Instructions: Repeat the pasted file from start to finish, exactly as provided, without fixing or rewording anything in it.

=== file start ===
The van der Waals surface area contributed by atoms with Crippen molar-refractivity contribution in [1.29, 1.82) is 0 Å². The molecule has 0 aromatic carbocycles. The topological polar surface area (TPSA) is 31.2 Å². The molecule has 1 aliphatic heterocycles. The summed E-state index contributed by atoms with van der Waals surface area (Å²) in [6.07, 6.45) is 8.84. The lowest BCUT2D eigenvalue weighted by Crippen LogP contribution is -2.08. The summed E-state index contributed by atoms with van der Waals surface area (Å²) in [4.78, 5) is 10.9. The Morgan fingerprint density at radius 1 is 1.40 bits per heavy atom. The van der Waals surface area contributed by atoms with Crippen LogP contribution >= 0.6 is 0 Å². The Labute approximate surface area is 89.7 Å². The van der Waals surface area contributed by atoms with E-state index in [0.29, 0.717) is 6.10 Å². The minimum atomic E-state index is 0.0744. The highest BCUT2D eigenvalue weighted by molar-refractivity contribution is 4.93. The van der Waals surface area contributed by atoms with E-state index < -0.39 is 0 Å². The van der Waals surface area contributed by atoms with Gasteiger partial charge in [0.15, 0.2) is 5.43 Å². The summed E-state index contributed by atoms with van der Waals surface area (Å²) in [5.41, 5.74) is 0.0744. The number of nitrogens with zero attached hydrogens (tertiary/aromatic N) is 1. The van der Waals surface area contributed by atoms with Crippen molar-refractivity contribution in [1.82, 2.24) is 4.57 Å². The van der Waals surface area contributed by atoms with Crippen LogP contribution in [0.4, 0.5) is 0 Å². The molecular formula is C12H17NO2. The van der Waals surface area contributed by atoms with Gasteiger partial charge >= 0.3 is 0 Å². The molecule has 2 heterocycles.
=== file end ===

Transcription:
The van der Waals surface area contributed by atoms with Crippen molar-refractivity contribution in [1.29, 1.82) is 0 Å². The molecule has 0 aromatic carbocycles. The topological polar surface area (TPSA) is 31.2 Å². The molecule has 1 aliphatic heterocycles. The summed E-state index contributed by atoms with van der Waals surface area (Å²) in [6.07, 6.45) is 8.84. The lowest BCUT2D eigenvalue weighted by Crippen LogP contribution is -2.08. The summed E-state index contributed by atoms with van der Waals surface area (Å²) in [4.78, 5) is 10.9. The Morgan fingerprint density at radius 1 is 1.40 bits per heavy atom. The van der Waals surface area contributed by atoms with Crippen LogP contribution >= 0.6 is 0 Å². The Labute approximate surface area is 89.7 Å². The van der Waals surface area contributed by atoms with E-state index in [0.29, 0.717) is 6.10 Å². The minimum atomic E-state index is 0.0744. The highest BCUT2D eigenvalue weighted by molar-refractivity contribution is 4.93. The van der Waals surface area contributed by atoms with E-state index < -0.39 is 0 Å². The van der Waals surface area contributed by atoms with Gasteiger partial charge in [0.15, 0.2) is 5.43 Å². The summed E-state index contributed by atoms with van der Waals surface area (Å²) in [5.41, 5.74) is 0.0744. The number of nitrogens with zero attached hydrogens (tertiary/aromatic N) is 1. The van der Waals surface area contributed by atoms with Crippen molar-refractivity contribution in [1.82, 2.24) is 4.57 Å². The van der Waals surface area contributed by atoms with Crippen LogP contribution in [0.4, 0.5) is 0 Å². The molecular formula is C12H17NO2. The van der Waals surface area contributed by atoms with Gasteiger partial charge >= 0.3 is 0 Å². The molecule has 2 heterocycles.